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When should you use useMemo in React?

Rasheed Bustamam

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React hooks are a relatively recent addition to the React API. In this post, we will tackle a commonly misunderstood hook, useMemo, and see how it compares to usage in class components.

useMemo

React.useMemo allows developers to memoizeMemoization is a way to store previous results of function calls to optimize performance. expensive function calls in the render function. Here’s an example:

import React from 'react';
require('./style.css');

import ReactDOM from 'react-dom';
import App from './app.js';

ReactDOM.render(
  <App />, 
  document.getElementById('root')
);

The factorial method can potentially be very expensive to execute for large numbers, so, in the code above, I used useMemo to memoize it. It will now only run whenever the counter state changes.

Here’s how it works:

useMemo(expensiveFunction, dependencyArray)

The first argument is the function to be memoized – here it’s called the expensiveFunction. This is typically inlined, but it may be extracted as a function outside of your component if you want. The important thing to note is that executing expensiveFunction should return the desired value. To put that in code:

useMemo(expensiveFunction, dependencyArray) === expensiveFunction()

The next argument to look at is the dependencyArray argument. This is an array that tells React which variable changes to look out for. Whenever any variable in this dependency array changes from the last render, whether it is from props or local state, the expensiveFunction will recompute. In ideal situations, expensiveFunction will only recompute when any variable in this dependency array changes.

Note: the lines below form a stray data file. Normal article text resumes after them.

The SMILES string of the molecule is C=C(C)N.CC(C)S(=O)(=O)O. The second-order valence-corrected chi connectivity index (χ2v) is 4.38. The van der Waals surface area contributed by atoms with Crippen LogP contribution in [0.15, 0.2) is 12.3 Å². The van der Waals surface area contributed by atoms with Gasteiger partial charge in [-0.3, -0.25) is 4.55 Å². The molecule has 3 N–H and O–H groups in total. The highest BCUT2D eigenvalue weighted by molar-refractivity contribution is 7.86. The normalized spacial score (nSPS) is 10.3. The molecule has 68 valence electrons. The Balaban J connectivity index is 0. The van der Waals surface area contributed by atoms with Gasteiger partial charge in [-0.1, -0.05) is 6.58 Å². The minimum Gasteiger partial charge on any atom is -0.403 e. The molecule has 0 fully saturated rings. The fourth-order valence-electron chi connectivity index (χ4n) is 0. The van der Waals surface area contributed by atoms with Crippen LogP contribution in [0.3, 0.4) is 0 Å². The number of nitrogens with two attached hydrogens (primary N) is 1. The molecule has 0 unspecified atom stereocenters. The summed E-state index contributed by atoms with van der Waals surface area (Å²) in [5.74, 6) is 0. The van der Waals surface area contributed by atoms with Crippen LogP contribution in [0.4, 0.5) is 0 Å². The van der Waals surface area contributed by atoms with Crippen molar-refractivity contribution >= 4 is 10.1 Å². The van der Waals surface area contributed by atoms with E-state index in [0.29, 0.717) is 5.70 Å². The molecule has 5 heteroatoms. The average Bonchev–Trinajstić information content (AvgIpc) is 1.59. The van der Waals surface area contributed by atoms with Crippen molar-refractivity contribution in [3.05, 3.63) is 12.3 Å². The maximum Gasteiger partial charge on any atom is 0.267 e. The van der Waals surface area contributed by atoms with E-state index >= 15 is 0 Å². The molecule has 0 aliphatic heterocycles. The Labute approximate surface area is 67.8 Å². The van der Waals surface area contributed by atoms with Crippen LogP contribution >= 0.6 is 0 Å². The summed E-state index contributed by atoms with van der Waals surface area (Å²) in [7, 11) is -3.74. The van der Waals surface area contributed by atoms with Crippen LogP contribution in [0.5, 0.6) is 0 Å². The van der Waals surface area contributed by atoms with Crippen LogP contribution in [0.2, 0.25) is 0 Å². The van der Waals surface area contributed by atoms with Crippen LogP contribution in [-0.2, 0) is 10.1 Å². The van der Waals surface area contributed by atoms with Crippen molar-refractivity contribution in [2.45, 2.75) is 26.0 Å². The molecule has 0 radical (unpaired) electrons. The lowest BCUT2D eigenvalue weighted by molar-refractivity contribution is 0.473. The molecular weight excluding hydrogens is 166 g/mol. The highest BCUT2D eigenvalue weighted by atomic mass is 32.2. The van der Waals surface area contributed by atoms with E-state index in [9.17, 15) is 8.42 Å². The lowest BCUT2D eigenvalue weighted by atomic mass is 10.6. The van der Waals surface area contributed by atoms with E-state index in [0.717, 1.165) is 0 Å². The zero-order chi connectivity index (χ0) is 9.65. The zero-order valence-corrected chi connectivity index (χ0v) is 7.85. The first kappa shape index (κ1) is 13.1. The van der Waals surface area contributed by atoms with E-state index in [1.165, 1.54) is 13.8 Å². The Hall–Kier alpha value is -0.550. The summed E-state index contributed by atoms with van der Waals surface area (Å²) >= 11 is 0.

You will notice that the function still recomputes values it had previously computed – for example, if you changed counter from 2 to 3, then changed it back to 2, it would still re-calculate for 2. This is important to note because React only memoizes one argument at a time. If you had a very expensive function, you may want to create your own memoization function that caches all computation values instead of the last one.

Comparison to class component

How does useMemo compare to usage in a class component? Here is how I would implement it:

import React from 'react';
require('./style.css');

import ReactDOM from 'react-dom';
import App from './app.js';

ReactDOM.render(
  <App />, 
  document.getElementById('root')
);

In the code snippet above, you can see that there’s a lot of repetition/boilerplate:

  1. In the componentDidMount
  2. In componentDidUpdate
  3. You need to manually compare prevProps/prevState with this.props/this.state

This can get unwieldy if you have a lot of functions you need to optimize.

Conclusion

Hopefully, this helps you understand how to use React.useMemo and what patterns to look for when shifting your paradigm from class components to hooks.

RELATED TAGS

react hooks
web development
hooks
memoization
community creator

Grokking Modern System Design Interview for Engineers & Managers

Ace your System Design Interview and take your career to the next level. Learn to handle the design of applications like Netflix, Quora, Facebook, Uber, and many more in a 45-min interview. Learn the RESHADED framework for architecting web-scale applications by determining requirements, constraints, and assumptions before diving into a step-by-step design process.

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